Abstract

Ångstrom has proposed that rough absorbing materials are darker when wet because their diffuse reflection makes possible total internal reflection in the water film covering them, increasing the likelihood of the absorption of light by the surface. His model is extended here in two ways: the probability of internal reflection is calculated more accurately, and the effect on absorption of the decrease of the relative refractive index (liquid to material instead of air to material) is estimated. Both extensions decrease the albedo of the wetted surface, bringing the model into good agreement with experiment.

© 1988 Optical Society of America

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References

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  1. A. Ångstrom, “The Albedo of Various Surfaces of Ground,” Geogr. Ann. 7, 323 (1925).
    [CrossRef]
  2. C. F. Bohren, “Multiple Scattering at the Beach,” Weatherwise (Aug.1983).
  3. S. A. Twomey, C. F. Bohren, J. L. Mergenthaler, “Reflectance and Albedo Differences Between Wet and Dry Surfaces,” Appl. Opt. 25, 431 (1986).
    [CrossRef] [PubMed]
  4. M. Born, E. Wolf, Principles of Optics (Pergamon, Oxford, 1965).
  5. J. Lekner, Theory of Reflection of Electromagnetic and Particle Waves (Martinus Nijhoff, Dordrecht, 1987).
  6. F. Stern, “Transmission of Isotropic Radiation Across an Interface Between Two Dielectrics,” Appl. Opt. 3, 111 (1964).
    [CrossRef]
  7. W. D. Sellers, Physical Climatology (U. Chicago Press, 1965).

1986 (1)

1983 (1)

C. F. Bohren, “Multiple Scattering at the Beach,” Weatherwise (Aug.1983).

1964 (1)

1925 (1)

A. Ångstrom, “The Albedo of Various Surfaces of Ground,” Geogr. Ann. 7, 323 (1925).
[CrossRef]

Ångstrom, A.

A. Ångstrom, “The Albedo of Various Surfaces of Ground,” Geogr. Ann. 7, 323 (1925).
[CrossRef]

Bohren, C. F.

Born, M.

M. Born, E. Wolf, Principles of Optics (Pergamon, Oxford, 1965).

Lekner, J.

J. Lekner, Theory of Reflection of Electromagnetic and Particle Waves (Martinus Nijhoff, Dordrecht, 1987).

Mergenthaler, J. L.

Sellers, W. D.

W. D. Sellers, Physical Climatology (U. Chicago Press, 1965).

Stern, F.

Twomey, S. A.

Wolf, E.

M. Born, E. Wolf, Principles of Optics (Pergamon, Oxford, 1965).

Appl. Opt. (2)

Geogr. Ann. (1)

A. Ångstrom, “The Albedo of Various Surfaces of Ground,” Geogr. Ann. 7, 323 (1925).
[CrossRef]

Weatherwise (1)

C. F. Bohren, “Multiple Scattering at the Beach,” Weatherwise (Aug.1983).

Other (3)

M. Born, E. Wolf, Principles of Optics (Pergamon, Oxford, 1965).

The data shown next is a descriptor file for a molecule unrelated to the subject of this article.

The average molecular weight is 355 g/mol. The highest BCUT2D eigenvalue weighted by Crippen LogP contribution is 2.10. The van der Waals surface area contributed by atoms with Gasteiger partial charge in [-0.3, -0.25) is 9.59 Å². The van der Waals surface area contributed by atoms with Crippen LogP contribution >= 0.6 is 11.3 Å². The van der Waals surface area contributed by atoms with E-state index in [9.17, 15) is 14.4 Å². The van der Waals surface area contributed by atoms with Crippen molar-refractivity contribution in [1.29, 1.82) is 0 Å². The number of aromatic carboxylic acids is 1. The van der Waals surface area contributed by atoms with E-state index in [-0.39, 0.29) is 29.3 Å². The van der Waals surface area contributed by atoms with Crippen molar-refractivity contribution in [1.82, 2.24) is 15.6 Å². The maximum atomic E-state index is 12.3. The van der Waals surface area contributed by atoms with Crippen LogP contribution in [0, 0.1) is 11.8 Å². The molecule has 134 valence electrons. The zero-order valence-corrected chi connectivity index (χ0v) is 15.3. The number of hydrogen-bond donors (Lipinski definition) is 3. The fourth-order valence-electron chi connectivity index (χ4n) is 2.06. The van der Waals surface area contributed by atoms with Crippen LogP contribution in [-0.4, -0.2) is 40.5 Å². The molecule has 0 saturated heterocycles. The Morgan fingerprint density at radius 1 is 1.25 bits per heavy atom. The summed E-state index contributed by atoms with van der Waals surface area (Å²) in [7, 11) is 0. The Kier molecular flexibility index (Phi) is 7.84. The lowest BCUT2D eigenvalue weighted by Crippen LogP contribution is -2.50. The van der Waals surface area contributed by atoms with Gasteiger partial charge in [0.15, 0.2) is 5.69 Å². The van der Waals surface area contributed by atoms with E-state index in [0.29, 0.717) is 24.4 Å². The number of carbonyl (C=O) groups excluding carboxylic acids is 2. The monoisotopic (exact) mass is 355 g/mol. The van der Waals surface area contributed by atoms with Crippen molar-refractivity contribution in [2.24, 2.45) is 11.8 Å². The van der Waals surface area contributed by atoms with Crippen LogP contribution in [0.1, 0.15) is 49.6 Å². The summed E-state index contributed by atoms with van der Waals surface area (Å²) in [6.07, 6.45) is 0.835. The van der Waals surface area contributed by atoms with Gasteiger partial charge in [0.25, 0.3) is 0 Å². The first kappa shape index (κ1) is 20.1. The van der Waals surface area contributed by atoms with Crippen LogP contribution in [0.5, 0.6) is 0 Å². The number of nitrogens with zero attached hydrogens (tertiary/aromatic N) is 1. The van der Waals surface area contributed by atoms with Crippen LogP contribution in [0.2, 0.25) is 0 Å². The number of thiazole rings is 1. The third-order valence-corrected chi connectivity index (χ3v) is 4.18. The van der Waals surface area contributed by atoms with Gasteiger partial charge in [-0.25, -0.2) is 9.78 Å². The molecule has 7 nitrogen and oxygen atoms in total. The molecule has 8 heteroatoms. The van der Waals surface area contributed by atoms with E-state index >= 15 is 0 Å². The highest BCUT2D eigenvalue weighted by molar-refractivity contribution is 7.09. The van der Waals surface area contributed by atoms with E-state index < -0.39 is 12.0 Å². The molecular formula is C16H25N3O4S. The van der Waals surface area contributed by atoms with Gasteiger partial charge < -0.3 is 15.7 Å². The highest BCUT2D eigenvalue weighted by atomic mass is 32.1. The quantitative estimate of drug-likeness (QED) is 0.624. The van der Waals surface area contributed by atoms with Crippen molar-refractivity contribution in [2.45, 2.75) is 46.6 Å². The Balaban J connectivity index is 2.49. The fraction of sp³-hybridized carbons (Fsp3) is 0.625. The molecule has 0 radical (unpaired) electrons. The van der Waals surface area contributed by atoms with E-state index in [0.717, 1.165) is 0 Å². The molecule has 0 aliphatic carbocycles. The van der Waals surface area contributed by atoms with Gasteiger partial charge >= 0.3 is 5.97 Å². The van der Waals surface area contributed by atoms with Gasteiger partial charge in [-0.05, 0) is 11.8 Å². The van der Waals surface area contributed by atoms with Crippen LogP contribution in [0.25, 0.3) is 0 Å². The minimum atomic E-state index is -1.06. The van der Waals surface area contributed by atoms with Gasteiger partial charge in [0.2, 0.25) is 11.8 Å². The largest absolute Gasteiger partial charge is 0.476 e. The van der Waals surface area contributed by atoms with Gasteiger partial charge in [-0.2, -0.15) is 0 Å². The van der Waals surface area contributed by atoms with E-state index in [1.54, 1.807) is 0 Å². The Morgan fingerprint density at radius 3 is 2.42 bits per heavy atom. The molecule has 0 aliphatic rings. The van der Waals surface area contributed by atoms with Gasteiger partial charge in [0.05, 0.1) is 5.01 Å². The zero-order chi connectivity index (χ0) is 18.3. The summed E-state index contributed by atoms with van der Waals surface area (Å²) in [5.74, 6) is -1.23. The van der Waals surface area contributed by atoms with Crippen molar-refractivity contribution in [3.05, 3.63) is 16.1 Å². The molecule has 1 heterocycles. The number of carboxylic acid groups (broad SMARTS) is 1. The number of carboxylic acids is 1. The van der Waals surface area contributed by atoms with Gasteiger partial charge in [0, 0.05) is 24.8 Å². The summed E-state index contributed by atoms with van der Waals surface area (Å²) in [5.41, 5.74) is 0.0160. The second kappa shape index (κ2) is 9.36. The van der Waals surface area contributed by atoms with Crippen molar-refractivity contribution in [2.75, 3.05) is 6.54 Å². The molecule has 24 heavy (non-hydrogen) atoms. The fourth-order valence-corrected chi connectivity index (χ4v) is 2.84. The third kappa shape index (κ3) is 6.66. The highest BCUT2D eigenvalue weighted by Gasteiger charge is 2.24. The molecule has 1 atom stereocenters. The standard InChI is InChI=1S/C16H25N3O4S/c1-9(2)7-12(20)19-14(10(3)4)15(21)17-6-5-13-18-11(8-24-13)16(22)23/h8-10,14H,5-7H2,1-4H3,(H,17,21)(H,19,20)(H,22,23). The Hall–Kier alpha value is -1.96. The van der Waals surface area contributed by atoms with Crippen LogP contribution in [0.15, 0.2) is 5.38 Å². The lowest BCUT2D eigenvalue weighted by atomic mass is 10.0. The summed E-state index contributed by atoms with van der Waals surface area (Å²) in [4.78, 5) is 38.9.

J. Lekner, Theory of Reflection of Electromagnetic and Particle Waves (Martinus Nijhoff, Dordrecht, 1987).

W. D. Sellers, Physical Climatology (U. Chicago Press, 1965).

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Figures (3)

Fig. 1
Fig. 1

Liquid layer over a rough surface. The coefficients represent the fraction of the incident light intensity which is transmitted along each path.

Fig. 2
Fig. 2

Ratio of average absorption by a wet surface to that of the dry surface, for varying refractive index of the wetting liquid. For the solid curves aw is given by (11), with nr = 2. The dashed curves are drawn for aw = ad(Ångstrom). In all cases we have set Rl = (nl − 1)2/(nl + l)2 (normal illumination).

Fig. 3
Fig. 3

Wet albedo as a function of dry albedo, for a layer of water over a rough surface. Normal illumination is assumed. Dry albedo is given by 1 − ad and wet albedo by 1 − A, the latter calculated using nr = 2. A is given by Eq. (1); the solid line has a = aw as given by (11), and p by Eq. (9). The dashed line has a = ad and p given by (2) (Ångstrom’s approximations). The experimental data are as described in the text.

Equations (13)

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A = ( 1 R l ) [ a + a ( 1 a ) p + a ( 1 a ) 2 p 2 + ] = ( 1 R l ) a 1 p ( 1 a ) .
p 2 π θ c π / 2 d θ sin θ cos θ 2 π 0 π / 2 d θ sin θ cos θ = cos 2 θ c = 1 1 / n 1 2 .
p = 0 π / 2 d θ sin θ cos θ R ( x , 1 / n l ) 0 π / 2 d θ sin θ cos θ = 0 1 d x R ( x , 1 / n l ) ,
p = 1 n 2 + 0 n 2 d x R ( x , n ) .
R ( x , n ) = R ( x / n 2 , 1 / n )
n 2 0 1 d y R ( n 2 y , n ) = n 2 0 1 d y R ( y , 1 / n ) = n 2 R ¯ ( 1 / n ) .
R ¯ ( n ) = 0 π / 2 d θ sin θ cos θ R ( x , n ) 0 π / 2 d θ sin θ cos θ = 0 1 d x R ( x , n )
R ¯ ( n ) = 3 n 2 + 2 n + 1 3 ( n + 1 ) 2 2 n 3 ( n 2 + 2 n 1 ) ( n 2 + 1 ) 2 ( n 2 1 ) + n 2 ( n 2 + 1 ) ( n 2 1 ) 2 log n n 2 ( n 2 1 ) 2 ( n 2 + 1 ) 3 log n ( n + 1 ) n 1 ( n > 1 ) .
p = 1 1 n l 2 [ 1 R ¯ ( n l ) ] .
a w a d [ 1 R ¯ ( n r / n l ) ] / [ 1 R ¯ ( n r ) ] a w ( 0 ) .
a w ( 1 a d ) a w ( 0 ) + a d a w ( 1 ) ,
a w a d ( 1 a d ) 1 R ¯ ( n r / n l ) 1 R ¯ ( n r ) + a d .
d A d a = ( 1 p ) ( 1 R 1 ) [ 1 p ( 1 a ) ] 2 > 0

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